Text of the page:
Yet, it turns out that Mance Rayder, “the seer” and “the priest”, is the true ruler. What does this mean? Perhaps George R.R. Martin is implicating that the spiritual and the supernatural have primacy over the material and the earthly. It is also possible that he is simply foreshadowing another “phase” of the game of thrones, in which religion will be brought to the forefront, just like magic, thus far marginalized. It might be the case that this is some clue as to the ultimate result of the conflict. I suppose this is closely connected with the weirwoods, which parallel the Norse World Tree, Yggdrasil, and the greenseers – symbolically associated with Odin, hanged on a tree, who through self-sacrifice won wisdom and arcane knowledge about runes. One can attempt to match various claimants to the Iron Throne and rulers of Westeros to the following four basic categories: kings (law), priests (religion and magic), warriors (military might) and “rich men” (material commodities). The group of three major deities, which represent two aspects of sovereignty and physical strength might also have some connection with GRRM’s idea of the three heads of the dragon.

At any rate, there is something deeply moving and beautiful in the fact that in A Storm of Swords, a book published on the threshold of the 21st century, we see a scene, which might recreate a tripartite division of the society and the deities which, according to scholars such as Georges Dumézil, existed among the primeval Indo-Europeans many millennia ago.

Thank you for your attention, I hope you have enjoyed this piece!



©2020 Bluetiger and The Tolkienic Song of Ice and Fire. Original Polish essay ©2020 Bluetiger and FSGK.PL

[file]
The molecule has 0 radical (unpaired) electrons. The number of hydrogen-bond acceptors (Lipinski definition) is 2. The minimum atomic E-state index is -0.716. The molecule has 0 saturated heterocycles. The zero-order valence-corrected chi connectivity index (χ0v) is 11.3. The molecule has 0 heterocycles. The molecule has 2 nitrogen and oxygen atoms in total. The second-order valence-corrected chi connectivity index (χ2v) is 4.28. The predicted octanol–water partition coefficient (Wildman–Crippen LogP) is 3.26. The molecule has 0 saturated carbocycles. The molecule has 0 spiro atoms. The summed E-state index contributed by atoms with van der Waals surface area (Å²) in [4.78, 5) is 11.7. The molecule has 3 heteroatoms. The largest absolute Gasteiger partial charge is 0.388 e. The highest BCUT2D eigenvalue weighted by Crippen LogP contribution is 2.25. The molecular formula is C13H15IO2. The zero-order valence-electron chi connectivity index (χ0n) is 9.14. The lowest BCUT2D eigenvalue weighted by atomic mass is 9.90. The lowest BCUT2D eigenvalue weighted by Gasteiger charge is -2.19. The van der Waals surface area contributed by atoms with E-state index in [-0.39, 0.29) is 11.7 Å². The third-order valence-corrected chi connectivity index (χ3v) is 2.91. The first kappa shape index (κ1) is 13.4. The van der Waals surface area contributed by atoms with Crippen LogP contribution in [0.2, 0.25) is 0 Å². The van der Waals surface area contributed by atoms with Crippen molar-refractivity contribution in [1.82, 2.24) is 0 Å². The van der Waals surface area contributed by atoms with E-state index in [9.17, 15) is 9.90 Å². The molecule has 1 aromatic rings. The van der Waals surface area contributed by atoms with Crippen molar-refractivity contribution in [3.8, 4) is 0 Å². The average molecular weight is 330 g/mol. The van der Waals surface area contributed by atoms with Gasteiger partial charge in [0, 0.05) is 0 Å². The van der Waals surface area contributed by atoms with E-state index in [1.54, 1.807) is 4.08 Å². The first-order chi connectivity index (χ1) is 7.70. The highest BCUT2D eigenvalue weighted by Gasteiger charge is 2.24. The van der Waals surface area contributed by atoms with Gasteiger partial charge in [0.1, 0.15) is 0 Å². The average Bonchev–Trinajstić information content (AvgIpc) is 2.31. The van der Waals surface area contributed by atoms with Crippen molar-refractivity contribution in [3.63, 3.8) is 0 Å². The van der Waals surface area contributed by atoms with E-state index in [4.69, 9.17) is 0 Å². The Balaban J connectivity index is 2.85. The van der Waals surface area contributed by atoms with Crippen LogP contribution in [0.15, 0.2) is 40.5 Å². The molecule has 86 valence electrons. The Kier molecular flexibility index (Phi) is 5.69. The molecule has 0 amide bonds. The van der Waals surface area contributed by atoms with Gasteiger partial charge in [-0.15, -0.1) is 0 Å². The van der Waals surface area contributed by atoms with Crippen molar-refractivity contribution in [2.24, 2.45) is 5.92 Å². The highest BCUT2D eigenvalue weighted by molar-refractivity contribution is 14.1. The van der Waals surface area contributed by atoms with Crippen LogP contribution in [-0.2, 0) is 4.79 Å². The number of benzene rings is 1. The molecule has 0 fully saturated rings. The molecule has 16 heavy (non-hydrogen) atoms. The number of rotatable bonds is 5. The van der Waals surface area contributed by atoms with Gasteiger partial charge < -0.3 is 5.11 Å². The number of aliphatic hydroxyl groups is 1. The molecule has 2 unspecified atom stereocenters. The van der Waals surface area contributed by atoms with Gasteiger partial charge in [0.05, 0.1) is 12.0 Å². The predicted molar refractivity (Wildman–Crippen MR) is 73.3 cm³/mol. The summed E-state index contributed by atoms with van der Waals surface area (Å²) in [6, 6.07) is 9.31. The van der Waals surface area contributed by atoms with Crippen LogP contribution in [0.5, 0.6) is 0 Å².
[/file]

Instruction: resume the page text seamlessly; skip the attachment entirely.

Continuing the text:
¹ Wiktionary: Tormundur

Having written this essay, in Tormund – Horned Lord of Winter by The Fattest Leech I came across information that there also existed the Old Norse name Þórmundr. Faroese Tormundur is apparently its descendant.

As for Styr, a character named Styrbjörn Sterki (the Strong in English, der Starke in German) is featured in several sagas and stories. However, I believe that even if GRRM is familiar with this figure, the name of his Styr is meant to evoke primarily Týr, who is much more prominent and well-known.

² Associations between Val’s name and the Valkyries have been noted before, for instance, they were discussed by The Fattest Leech in When was Val introduced into ASOIAF? – when an observation by Corvo the Crow is mentioned.

³ I was first acquainted with Dumézil’s theory in a book Wierzenia Prasłowian [Beliefs of the Proto-Slavs] by Jakub Zielina

ª It might be a coincidence, but I still find it interesting that we find the very same three deities – Týr, Odin and Thor – or rather, their Anglo-Saxon counterparts, in the names of weekdays in the English language (Tuesday, Wednesday and Thursday). Wednesday being the day of Woden (Odin) might explain why in the first chapter of The Hobbit Bilbo invites Gandalf, the Odinic wanderer, for supper on Wednesday and writes down “Gandalf Tea Wednesday” in his engagement tablet. This also means that Thorin’s Company embarks on its journey on Thursday.

º Jarl being called “dark youth” reminds me of the so-called Fair Youth, a figure to whom many of Shakespeare’s sonnets are apparently addressed. “Dark youth” might be a play on two characters: the Fair Youth and the Dark Lady. (Perhaps in ASOIAF we should look for a “fair lady” to complement Jarl as the “dark youth”. Maybe Val is supposed to be that figure?)

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The Fate of Frey

The Fate of Frey by Bluetiger

Originally published in the Polish language at FSGK PL as Taniec z Mitami: Przeznaczenie Freya (